Climate-change assessments project increasing precipitation variability through increased frequency of extreme events. However, the effects of interannual precipitation variance per se on ecosystem functioning have been largely understudied. Here, we report on the effects of interannual precipitation variability on the primary production of global drylands, which include deserts, steppes, shrublands, grasslands, and prairies and cover about 40% of the terrestrial earth surface. We used a global database that has 43 datasets, which are uniformly distributed in parameter space and each has at least 10 years of data. We found (a) that at the global scale, precipitation variability has a negative effect on aboveground net primary production. (b) Expected increases in interannual precipitation variability for the year 2,100 may result in a decrease of up to 12% of the global terrestrial carbon sink. (c) The effect of precipitation interannual variability on dryland productivity changes from positive to negative along a precipitation gradient. Arid sites with mean precipitation under 300 mm/year responded positively to increases in precipitation variability, whereas sites with mean precipitation over 300 mm/year responded negatively. We propose three complementary mechanisms to explain this result: (a) concave-up and concave-down precipitation-production relationships in arid vs. humid systems, (b) shift in the distribution of water in the soil profile, and (c) altered frequency of positive and negative legacies. Our results demonstrated that enhanced precipitation variability will have direct impacts on global drylands that can potentially affect the future terrestrial carbon sink.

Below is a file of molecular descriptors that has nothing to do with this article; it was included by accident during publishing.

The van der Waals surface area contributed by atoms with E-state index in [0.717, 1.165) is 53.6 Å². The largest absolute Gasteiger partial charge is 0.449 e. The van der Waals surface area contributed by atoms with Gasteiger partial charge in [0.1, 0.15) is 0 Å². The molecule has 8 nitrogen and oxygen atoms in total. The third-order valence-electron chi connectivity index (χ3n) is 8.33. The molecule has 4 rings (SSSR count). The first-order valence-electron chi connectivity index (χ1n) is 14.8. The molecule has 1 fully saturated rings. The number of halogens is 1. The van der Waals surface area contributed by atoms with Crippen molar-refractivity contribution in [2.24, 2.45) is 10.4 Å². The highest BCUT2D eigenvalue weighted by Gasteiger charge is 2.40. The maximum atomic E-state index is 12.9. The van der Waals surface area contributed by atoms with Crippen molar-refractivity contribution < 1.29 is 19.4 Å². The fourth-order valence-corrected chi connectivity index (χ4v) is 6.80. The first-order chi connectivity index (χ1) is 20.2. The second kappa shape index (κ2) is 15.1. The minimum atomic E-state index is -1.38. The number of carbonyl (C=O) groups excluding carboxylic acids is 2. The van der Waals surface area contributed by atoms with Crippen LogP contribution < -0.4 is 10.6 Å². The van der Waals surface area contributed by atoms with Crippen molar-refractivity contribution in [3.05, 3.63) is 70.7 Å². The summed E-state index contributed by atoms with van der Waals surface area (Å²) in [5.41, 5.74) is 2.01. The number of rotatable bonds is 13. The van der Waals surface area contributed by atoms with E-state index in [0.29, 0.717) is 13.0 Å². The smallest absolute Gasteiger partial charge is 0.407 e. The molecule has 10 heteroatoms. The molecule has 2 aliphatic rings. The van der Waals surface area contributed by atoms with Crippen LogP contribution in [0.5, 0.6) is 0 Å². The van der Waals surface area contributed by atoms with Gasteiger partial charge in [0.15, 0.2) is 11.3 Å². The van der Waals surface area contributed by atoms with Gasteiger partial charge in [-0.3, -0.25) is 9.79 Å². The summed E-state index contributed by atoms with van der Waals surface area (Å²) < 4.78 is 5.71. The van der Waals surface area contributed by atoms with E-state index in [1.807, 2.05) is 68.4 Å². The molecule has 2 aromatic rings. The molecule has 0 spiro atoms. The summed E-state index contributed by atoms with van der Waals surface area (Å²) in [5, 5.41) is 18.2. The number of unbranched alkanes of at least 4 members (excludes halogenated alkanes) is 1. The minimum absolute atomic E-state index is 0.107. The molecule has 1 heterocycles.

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http://dx.doi.org/10.1111/gcb.14480DOI Listing
January 2019

Regional grassland productivity responses to precipitation during multiyear above- and below-average rainfall periods.

Glob Chang Biol 2018 05 27;24(5):1935-1951. Epub 2018 Feb 27.

United States Department of Agriculture - Agricultural Research Service, Grazinglands Research Laboratory, El Reno, OK, USA.